Battle Over Online Privacy Heats Up
Trade groups leapfrog the Hill with publication of guidelines.
The Venable Consortium, a group of media industry associations lead by AAAA, IAB, ANA, DMA and backed by counsel providers Venable LLP, recently took a significant, proactive step in the release of its “Self-Regulatory Principles for Online Behavioral Advertising.” The publication is important because it’s a direct response to a growing call for stricter control over the tracking of consumer behavior online.
Up to now, publisher and advertiser trade groups were primarily concerned with keeping the FTC on the side of self-regulation, which it largely has been. Lately, however, lawmakers have become more vocal about introducing legislation that threatens the industry’s self-regulatory status.
Congressman Rick Boucher, a Virginia Democrat and chairman of the Communications, Technology and the Internet subcommittee, has made clear his intention to introduce legislation to bolster consumer privacy protection. “I have previously announced my desire to work with Chairman Waxman, Chairman Rush and Ranking Members Barton, Stearns and Radanovich to develop legislation this year extending to Internet users the assurance that their online experience is more secure,” he said in his opening statement during a joint hearing on behavioral advertising with the Communications and Consumer Protection Subcommittees last June.
A Shift Away From Self-Regulation?
Currently, the Internet publishing and advertising industry is operating in a self-regulated environment, but online behavioral tracking is being used to ever-growing degrees—from large ad networks of unaffiliated sites to specific vertical networks and down to single-publisher Web site networks and “related content” applications.
“Part of what we’re doing with that cookie is enhancing the consumer experience,” says Pam Horan, president of the Online Publishers Association, which, along with the MPA and ABM is part of the Venable Consortium. “It’s to make sure we’re delivering the right content. The advertising piece of it is very important, but so is educating the lawmakers on the fact that the technology is also used for a better user experience.”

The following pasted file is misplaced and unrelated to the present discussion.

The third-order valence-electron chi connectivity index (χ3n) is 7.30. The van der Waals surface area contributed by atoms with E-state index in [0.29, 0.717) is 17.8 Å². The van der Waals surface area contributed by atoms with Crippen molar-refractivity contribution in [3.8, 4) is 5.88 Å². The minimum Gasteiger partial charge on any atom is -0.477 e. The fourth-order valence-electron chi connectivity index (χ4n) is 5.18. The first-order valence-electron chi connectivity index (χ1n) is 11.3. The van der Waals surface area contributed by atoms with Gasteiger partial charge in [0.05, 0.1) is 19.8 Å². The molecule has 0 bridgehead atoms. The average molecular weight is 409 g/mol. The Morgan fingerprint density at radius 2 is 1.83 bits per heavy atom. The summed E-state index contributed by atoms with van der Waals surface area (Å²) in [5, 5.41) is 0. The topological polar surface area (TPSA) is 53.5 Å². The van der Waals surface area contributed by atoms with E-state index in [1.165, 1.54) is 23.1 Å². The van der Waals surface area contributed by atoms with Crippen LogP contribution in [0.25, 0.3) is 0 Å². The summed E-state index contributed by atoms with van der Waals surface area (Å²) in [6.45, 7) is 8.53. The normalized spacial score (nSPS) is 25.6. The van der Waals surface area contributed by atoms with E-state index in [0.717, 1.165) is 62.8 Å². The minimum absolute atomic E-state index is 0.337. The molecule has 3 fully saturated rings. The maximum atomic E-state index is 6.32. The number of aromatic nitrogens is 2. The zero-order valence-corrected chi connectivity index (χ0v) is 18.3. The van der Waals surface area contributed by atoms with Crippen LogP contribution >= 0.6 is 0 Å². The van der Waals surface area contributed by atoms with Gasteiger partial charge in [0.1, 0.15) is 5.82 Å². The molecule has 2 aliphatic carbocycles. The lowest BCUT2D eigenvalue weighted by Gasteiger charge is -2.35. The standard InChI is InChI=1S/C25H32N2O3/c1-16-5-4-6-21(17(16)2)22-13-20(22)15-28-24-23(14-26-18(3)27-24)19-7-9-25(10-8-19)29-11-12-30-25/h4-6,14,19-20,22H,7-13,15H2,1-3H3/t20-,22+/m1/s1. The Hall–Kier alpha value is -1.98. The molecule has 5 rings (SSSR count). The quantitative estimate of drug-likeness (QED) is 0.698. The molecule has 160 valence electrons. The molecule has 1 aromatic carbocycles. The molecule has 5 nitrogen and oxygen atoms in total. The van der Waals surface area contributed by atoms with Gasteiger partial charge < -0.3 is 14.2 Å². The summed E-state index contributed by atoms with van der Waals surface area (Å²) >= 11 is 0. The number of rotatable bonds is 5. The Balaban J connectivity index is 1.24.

Congressman Boucher would like to see an opt-out practice introduced where consumers can opt out of first- and third-party use of their information—and then be able to opt in to third-party use.
“If you had a first-party opt out, that would be a publisher-consumer relationship,” says Horan. “In that scenario, that Web site would need to provide the consumer with an option.”
Introducing that option, goes the argument, could severely undermine an advertising business model that, says Horan, supports 90 percent of online revenues. “At the most extreme, a requirement for opt in could have a huge impact on the business model. Our ability to serve ads is the foundation of our ability to serve that model. It could have a significant impact.”
Currently, consumers can opt out via Web sites such as NetworkAdvertising.org. The FTC, for starters, would like to see something more comprehensive. The “Self-Regulatory Principles” guidelines will attempt to take that further by educating consumers via more industry-developed Web sites and marketing campaigns, as well as “new links and disclosures on the Web page or advertisement where online behavioral advertising occurs.”
The guidelines are the first step in bringing the advertising and content industries together on a defined set of principles. Next, says Horan, is a set of guidelines for the enforcement of those principles. All of this, she says, is aimed at proving to the FTC and the Hill that the industry is serious about protecting its self-regulation.
What You Need to Know
Ruth Day, chief privacy officer at UBM [pictured], notes the privacy principles published by the Venable group focus on unaffiliated, third-party ad networks. Publishers are considered first-party trackers, and the FTC is clear on that distinction and has essentially backed off any further privacy regulation of first-party tracking of consumers due to the clear, direct relationship. However, many publishers do display third-party online behavioral ads on their sites. For those of you, here’s what Day recommends you keep an eye on.
Read the Guidelines—If you work with a third-party ad server, familiarize yourself with the principles to see what they mean for ads that are displayed on your site.
Know Who You’re Dealing With—“Publishers need to know whether a third-party ad server displaying ads on its Web sites is part of a behavioral online network, with an appropriate representation in the contract or insertion order,” says Day.
Who’s Responsible for What?—“Logically, the third-party ad server needs to be the party responsible for notice because it is the entity collecting information from the visitor to the publisher’s Web site,” adds Day.